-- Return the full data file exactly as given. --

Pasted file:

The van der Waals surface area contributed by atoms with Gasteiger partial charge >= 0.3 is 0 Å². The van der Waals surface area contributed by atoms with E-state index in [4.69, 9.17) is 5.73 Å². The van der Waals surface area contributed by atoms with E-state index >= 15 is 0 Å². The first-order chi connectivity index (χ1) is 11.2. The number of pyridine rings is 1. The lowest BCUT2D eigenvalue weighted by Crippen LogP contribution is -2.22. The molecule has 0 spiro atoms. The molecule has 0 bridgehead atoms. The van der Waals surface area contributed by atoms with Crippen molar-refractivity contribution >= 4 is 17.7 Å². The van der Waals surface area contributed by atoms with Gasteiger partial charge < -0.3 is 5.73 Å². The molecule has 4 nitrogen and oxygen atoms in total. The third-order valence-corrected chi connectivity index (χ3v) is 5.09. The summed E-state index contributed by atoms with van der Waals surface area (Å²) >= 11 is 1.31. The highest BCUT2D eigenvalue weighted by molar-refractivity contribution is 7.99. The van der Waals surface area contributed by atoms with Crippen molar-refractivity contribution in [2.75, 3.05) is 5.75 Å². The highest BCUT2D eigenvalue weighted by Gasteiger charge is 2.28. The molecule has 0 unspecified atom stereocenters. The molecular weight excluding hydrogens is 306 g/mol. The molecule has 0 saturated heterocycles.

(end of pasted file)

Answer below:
The van der Waals surface area contributed by atoms with Gasteiger partial charge >= 0.3 is 0 Å². The van der Waals surface area contributed by atoms with E-state index in [4.69, 9.17) is 5.73 Å². The van der Waals surface area contributed by atoms with E-state index >= 15 is 0 Å². The first-order chi connectivity index (χ1) is 11.2. The number of pyridine rings is 1. The lowest BCUT2D eigenvalue weighted by Crippen LogP contribution is -2.22. The molecule has 0 spiro atoms. The molecule has 0 bridgehead atoms. The van der Waals surface area contributed by atoms with Crippen molar-refractivity contribution >= 4 is 17.7 Å². The van der Waals surface area contributed by atoms with Gasteiger partial charge < -0.3 is 5.73 Å². The molecule has 4 nitrogen and oxygen atoms in total. The third-order valence-corrected chi connectivity index (χ3v) is 5.09. The summed E-state index contributed by atoms with van der Waals surface area (Å²) >= 11 is 1.31. The highest BCUT2D eigenvalue weighted by molar-refractivity contribution is 7.99. The van der Waals surface area contributed by atoms with Crippen molar-refractivity contribution in [2.75, 3.05) is 5.75 Å². The highest BCUT2D eigenvalue weighted by Gasteiger charge is 2.28. The molecule has 0 unspecified atom stereocenters. The molecular weight excluding hydrogens is 306 g/mol. The molecule has 0 saturated heterocycles.